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Movies – Spet 2006

September, 2006
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Talk about unique schoolings. Here’s a flock of kids who can’t handle failure very well, and decide to pull a fast one on society, including their pressing parents.
For the protagonists of Accepted, being cast aside by every college they’ve applied for amounts to no obstacle. All they need is a place of higher learning of their own, thus the fake university they setup, with its majors, faculties and even student ID’s.
Drawing on familiar, but evergreen, traditions established by the National Lampoon crew, Accepted may give your little darlings an idea or two, so watch out.

Director: Steve Pink
Starring: Justin Long, Adam Hershmann, Jonah Hill, Blake Lively
Rating: PG-13



No doubt, touting this as the animated movie to unleash "the original party animals" does sound trite, but among 2006’s slew of big ticket Pixar-esque titles, probably the snazziest characters and cleverest lines are right here.
Even more so than Over the Hedge, Barnyard encourages its personas to be both witty and meaningful, shedding much-needed light on the taught relations among humans and other animals. Led by Otis the Cow, daring livestock (including mice, mules and coyotes) attempt to redefine their world when the commandeering farmer takes leave, resulting in a range of gags that’s genuinely hysterical at times.

Director: Steve Oedekerk
Starring: Kevin James, Andie MacDowell, Sam Elliott
Rating: PG


DOA: Dead or Alive

When the days draw short and homework begins to overwhelm, take solace in a movie rendition of the video game franchise to transform game babes from pixels to a so much fleshier more.
While the pitfalls of Mortal Kombat syndrome beckon (the lure of mediocre effects and silly plotlines), at least we should be in store for adequate action, even if the girls themselves do not pack the same amount of bounce as their PS2 and Xbox originals.
The cast of dangerous fatales includes steaming Natassia Malthe (remembered from her villainess role in Electra) and Fast and the Furious 2’s Devon Aoki. Let’s hope they beat the hell out of algebra.

Director: Corey Yuen
Starring: Natassia Malthe, Devon Aoki, Jaime Pressly, Collin Chou
Rating: PG-13


Everyone’s Hero

Help teach the young ‘uns about hard work and dedication with a film that began slated for directorial duties by former Superman Christopher Reeve. Mr. Reeve’s tragic circumstances and courageous fight against unfavorable odds resemble the saga of Yankee Irving (voiced by Jake Austin of The Ant Bully), a young boy with profound faith in his baseball team, the New York Yankees, for whom he adventures far and wide.
Although baseball flicks occasionally come across with the appeal of school cafeteria grub, we sense a warmth about this one you may want your children to behold.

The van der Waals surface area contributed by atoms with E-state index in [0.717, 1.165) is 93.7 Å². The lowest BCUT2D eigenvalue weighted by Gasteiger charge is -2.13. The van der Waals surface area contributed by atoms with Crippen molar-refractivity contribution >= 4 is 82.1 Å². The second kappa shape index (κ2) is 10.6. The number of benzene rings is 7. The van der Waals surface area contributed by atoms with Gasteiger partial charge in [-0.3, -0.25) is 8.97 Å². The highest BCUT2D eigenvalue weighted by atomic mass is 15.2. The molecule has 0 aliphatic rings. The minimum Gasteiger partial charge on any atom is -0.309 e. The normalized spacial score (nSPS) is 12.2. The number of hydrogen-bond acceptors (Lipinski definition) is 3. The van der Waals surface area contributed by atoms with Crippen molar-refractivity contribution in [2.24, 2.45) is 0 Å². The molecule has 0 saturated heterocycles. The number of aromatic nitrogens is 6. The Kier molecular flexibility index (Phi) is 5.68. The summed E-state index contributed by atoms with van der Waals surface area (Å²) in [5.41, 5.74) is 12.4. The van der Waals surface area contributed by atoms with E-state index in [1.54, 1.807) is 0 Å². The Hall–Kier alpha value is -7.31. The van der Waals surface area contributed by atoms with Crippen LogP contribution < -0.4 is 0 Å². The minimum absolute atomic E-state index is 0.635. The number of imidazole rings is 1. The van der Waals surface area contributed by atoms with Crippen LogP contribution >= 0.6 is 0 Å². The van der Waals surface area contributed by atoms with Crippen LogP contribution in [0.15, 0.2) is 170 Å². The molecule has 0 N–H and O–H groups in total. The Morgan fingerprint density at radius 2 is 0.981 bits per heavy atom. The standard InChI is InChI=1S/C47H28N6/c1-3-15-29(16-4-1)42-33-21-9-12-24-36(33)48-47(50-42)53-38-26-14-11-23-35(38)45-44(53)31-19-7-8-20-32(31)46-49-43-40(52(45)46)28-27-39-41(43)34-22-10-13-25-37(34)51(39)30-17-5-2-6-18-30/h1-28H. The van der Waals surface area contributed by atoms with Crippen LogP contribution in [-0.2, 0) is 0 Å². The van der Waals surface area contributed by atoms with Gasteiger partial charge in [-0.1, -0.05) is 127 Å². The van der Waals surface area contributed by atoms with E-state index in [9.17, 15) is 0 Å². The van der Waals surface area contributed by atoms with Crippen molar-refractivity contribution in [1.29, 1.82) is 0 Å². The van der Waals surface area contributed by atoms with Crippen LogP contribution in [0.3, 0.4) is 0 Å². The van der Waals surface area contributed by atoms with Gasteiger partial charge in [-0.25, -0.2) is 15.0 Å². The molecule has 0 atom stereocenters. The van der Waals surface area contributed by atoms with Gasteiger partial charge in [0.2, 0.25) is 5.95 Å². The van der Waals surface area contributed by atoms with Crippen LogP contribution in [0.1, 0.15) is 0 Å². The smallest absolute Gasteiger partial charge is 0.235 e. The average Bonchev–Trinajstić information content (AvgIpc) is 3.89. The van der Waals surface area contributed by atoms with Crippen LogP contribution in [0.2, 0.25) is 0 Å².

Director: Christopher Reeve and Colin Brady
Starring: Jake T. Austin, Mandy Patinkin, Whoopi Goldberg, William H. Macy
Rating: G


How to Eat Fried Worms

While in some parts of the world just the above doesn’t really need to be included in school curriculum, what’s good to learn globally are techniques for avoiding and eventually defeating mean bullies. Everybody recalls dealing with those, and here we’re presented with a tall tale of courage in the face of adversity, fifth grade-style.
Comedic at times but mostly allegorical, Fried Worms seems to be in possession of that spark of creativity needed for school year yarns not directly dealing with the academic.

Director: Bob Dolman
Starring: Alexander Agate, Luke Benward, Thomas Cavanagh, Hallie Kate Eisenberg
Rating: PG


The Illusionist   

It can’t all be bugs, fighting lovelies and talking baseball bats come the new school annum. We got to have a bit of the moody, European flavor to ready us for another darkening autumn, and thus we present the illusionist, a period piece based on total fiction but looking quite real.
Set in an atmospheric 19th century Vienna, The Illusionist casts Edward Norton (haven’t seen him in a while) as powerful, slightly cynical magus Eisenheim, vying for the affectations of a gorgeous princess (Jessica Biel, who’s no longer the innocent teen from 7th Heaven). Among the most promising of the new season, and one to beat disappointing Brothers Grimm.

Director: Neil Burger
Starring: Edward Norton, Jessica Biel,  Paul Giamatti, Rufus Sewell
Rating: PG-13



Paths to success and redemption vary from person to person, and maybe that’s why we send the kids to school in the first place: to find their path. Crossover wishes to impart valuable inside tips on the balance between natural gifts and cerebral aspirations, a conflict embodied by talented basketball whizkid Noah. Struggling with tempting promises from somewhat unsavory agents, Noah must also consider factors like friendship, love and dedication to becoming a doctor before making the fateful choice.
Director: Preston Whitmore

Starring: Wesley Jonathan, Anthony Mackie,  Shelli
Rating: PG-13

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